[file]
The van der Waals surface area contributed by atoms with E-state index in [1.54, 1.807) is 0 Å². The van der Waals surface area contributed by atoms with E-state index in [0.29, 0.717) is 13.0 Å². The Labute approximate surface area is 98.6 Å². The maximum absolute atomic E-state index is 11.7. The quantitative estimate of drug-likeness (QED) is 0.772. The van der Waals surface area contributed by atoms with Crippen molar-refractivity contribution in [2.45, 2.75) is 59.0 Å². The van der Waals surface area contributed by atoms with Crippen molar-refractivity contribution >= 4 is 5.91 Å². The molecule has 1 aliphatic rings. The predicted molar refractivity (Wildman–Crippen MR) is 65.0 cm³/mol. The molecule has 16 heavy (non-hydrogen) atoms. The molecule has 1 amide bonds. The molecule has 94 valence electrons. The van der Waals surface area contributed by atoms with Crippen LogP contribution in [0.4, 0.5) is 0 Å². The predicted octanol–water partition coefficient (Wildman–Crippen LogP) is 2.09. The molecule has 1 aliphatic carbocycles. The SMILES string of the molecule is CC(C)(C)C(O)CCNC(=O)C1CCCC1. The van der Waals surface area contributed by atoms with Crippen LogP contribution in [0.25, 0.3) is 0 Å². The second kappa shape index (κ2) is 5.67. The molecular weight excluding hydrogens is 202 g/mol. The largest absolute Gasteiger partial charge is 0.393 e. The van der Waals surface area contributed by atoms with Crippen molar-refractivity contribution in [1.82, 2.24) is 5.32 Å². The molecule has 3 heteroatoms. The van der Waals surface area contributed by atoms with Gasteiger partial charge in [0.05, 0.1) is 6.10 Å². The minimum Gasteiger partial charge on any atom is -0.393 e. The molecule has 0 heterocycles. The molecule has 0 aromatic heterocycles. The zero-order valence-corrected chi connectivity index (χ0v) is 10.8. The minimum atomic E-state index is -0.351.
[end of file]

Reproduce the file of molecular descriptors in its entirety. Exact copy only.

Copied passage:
The van der Waals surface area contributed by atoms with E-state index in [1.54, 1.807) is 0 Å². The van der Waals surface area contributed by atoms with E-state index in [0.29, 0.717) is 13.0 Å². The Labute approximate surface area is 98.6 Å². The maximum absolute atomic E-state index is 11.7. The quantitative estimate of drug-likeness (QED) is 0.772. The van der Waals surface area contributed by atoms with Crippen molar-refractivity contribution in [2.45, 2.75) is 59.0 Å². The van der Waals surface area contributed by atoms with Crippen molar-refractivity contribution >= 4 is 5.91 Å². The molecule has 1 aliphatic rings. The predicted molar refractivity (Wildman–Crippen MR) is 65.0 cm³/mol. The molecule has 16 heavy (non-hydrogen) atoms. The molecule has 1 amide bonds. The molecule has 94 valence electrons. The van der Waals surface area contributed by atoms with Crippen LogP contribution in [0.4, 0.5) is 0 Å². The predicted octanol–water partition coefficient (Wildman–Crippen LogP) is 2.09. The molecule has 1 aliphatic carbocycles. The SMILES string of the molecule is CC(C)(C)C(O)CCNC(=O)C1CCCC1. The van der Waals surface area contributed by atoms with Crippen LogP contribution in [0.25, 0.3) is 0 Å². The second kappa shape index (κ2) is 5.67. The molecular weight excluding hydrogens is 202 g/mol. The largest absolute Gasteiger partial charge is 0.393 e. The van der Waals surface area contributed by atoms with Crippen molar-refractivity contribution in [1.82, 2.24) is 5.32 Å². The molecule has 3 heteroatoms. The van der Waals surface area contributed by atoms with Gasteiger partial charge in [0.05, 0.1) is 6.10 Å². The minimum Gasteiger partial charge on any atom is -0.393 e. The molecule has 0 heterocycles. The molecule has 0 aromatic heterocycles. The zero-order valence-corrected chi connectivity index (χ0v) is 10.8. The minimum atomic E-state index is -0.351.